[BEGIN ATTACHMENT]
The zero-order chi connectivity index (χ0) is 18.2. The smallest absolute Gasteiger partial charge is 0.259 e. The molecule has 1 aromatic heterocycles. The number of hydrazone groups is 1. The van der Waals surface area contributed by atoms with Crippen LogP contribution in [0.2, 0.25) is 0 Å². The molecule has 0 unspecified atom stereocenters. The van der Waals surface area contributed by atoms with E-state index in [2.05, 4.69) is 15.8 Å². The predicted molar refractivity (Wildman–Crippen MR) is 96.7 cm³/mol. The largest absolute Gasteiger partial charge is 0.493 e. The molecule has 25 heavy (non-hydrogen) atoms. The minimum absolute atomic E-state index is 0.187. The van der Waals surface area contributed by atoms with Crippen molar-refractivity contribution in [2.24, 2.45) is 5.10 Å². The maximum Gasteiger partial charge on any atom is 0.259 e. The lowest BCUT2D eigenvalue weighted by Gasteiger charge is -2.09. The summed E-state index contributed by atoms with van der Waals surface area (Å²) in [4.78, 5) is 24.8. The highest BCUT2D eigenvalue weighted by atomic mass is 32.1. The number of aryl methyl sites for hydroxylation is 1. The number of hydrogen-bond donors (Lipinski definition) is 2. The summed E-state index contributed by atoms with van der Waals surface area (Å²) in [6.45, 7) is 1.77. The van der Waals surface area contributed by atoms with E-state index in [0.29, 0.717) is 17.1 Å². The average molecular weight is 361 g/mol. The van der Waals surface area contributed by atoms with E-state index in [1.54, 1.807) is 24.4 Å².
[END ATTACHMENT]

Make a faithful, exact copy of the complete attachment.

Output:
The zero-order chi connectivity index (χ0) is 18.2. The smallest absolute Gasteiger partial charge is 0.259 e. The molecule has 1 aromatic heterocycles. The number of hydrazone groups is 1. The van der Waals surface area contributed by atoms with Crippen LogP contribution in [0.2, 0.25) is 0 Å². The molecule has 0 unspecified atom stereocenters. The van der Waals surface area contributed by atoms with E-state index in [2.05, 4.69) is 15.8 Å². The predicted molar refractivity (Wildman–Crippen MR) is 96.7 cm³/mol. The largest absolute Gasteiger partial charge is 0.493 e. The molecule has 25 heavy (non-hydrogen) atoms. The minimum absolute atomic E-state index is 0.187. The van der Waals surface area contributed by atoms with Crippen molar-refractivity contribution in [2.24, 2.45) is 5.10 Å². The maximum Gasteiger partial charge on any atom is 0.259 e. The lowest BCUT2D eigenvalue weighted by Gasteiger charge is -2.09. The summed E-state index contributed by atoms with van der Waals surface area (Å²) in [4.78, 5) is 24.8. The highest BCUT2D eigenvalue weighted by atomic mass is 32.1. The number of aryl methyl sites for hydroxylation is 1. The number of hydrogen-bond donors (Lipinski definition) is 2. The summed E-state index contributed by atoms with van der Waals surface area (Å²) in [6.45, 7) is 1.77. The van der Waals surface area contributed by atoms with E-state index in [0.29, 0.717) is 17.1 Å². The average molecular weight is 361 g/mol. The van der Waals surface area contributed by atoms with E-state index in [1.54, 1.807) is 24.4 Å².